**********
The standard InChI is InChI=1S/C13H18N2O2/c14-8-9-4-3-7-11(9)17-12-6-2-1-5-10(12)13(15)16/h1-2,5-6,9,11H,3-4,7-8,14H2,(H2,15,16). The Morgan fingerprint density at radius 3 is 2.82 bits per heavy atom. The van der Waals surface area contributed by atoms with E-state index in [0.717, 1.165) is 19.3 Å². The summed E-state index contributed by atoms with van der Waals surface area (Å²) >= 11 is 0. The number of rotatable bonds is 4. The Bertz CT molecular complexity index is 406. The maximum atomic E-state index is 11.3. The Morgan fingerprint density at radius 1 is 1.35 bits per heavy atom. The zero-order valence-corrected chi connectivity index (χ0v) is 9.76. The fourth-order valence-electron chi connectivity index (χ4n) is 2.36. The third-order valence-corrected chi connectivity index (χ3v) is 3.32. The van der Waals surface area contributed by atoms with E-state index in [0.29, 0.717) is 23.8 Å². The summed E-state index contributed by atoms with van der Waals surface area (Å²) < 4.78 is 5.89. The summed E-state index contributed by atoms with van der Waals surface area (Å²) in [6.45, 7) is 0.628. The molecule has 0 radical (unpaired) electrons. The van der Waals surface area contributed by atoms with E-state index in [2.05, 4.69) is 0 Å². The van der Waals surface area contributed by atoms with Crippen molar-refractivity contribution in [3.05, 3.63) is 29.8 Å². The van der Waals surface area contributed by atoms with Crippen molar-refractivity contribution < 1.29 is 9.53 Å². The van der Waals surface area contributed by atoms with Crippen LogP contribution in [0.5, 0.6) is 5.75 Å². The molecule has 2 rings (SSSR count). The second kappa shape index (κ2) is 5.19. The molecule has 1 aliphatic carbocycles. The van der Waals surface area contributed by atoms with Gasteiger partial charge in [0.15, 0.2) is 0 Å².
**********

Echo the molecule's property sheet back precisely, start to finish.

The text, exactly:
The standard InChI is InChI=1S/C13H18N2O2/c14-8-9-4-3-7-11(9)17-12-6-2-1-5-10(12)13(15)16/h1-2,5-6,9,11H,3-4,7-8,14H2,(H2,15,16). The Morgan fingerprint density at radius 3 is 2.82 bits per heavy atom. The van der Waals surface area contributed by atoms with E-state index in [0.717, 1.165) is 19.3 Å². The summed E-state index contributed by atoms with van der Waals surface area (Å²) >= 11 is 0. The number of rotatable bonds is 4. The Bertz CT molecular complexity index is 406. The maximum atomic E-state index is 11.3. The Morgan fingerprint density at radius 1 is 1.35 bits per heavy atom. The zero-order valence-corrected chi connectivity index (χ0v) is 9.76. The fourth-order valence-electron chi connectivity index (χ4n) is 2.36. The third-order valence-corrected chi connectivity index (χ3v) is 3.32. The van der Waals surface area contributed by atoms with E-state index in [0.29, 0.717) is 23.8 Å². The summed E-state index contributed by atoms with van der Waals surface area (Å²) < 4.78 is 5.89. The summed E-state index contributed by atoms with van der Waals surface area (Å²) in [6.45, 7) is 0.628. The molecule has 0 radical (unpaired) electrons. The van der Waals surface area contributed by atoms with E-state index in [2.05, 4.69) is 0 Å². The van der Waals surface area contributed by atoms with Crippen molar-refractivity contribution in [3.05, 3.63) is 29.8 Å². The van der Waals surface area contributed by atoms with Crippen molar-refractivity contribution < 1.29 is 9.53 Å². The van der Waals surface area contributed by atoms with Crippen LogP contribution in [0.5, 0.6) is 5.75 Å². The molecule has 2 rings (SSSR count). The second kappa shape index (κ2) is 5.19. The molecule has 1 aliphatic carbocycles. The van der Waals surface area contributed by atoms with Gasteiger partial charge in [0.15, 0.2) is 0 Å².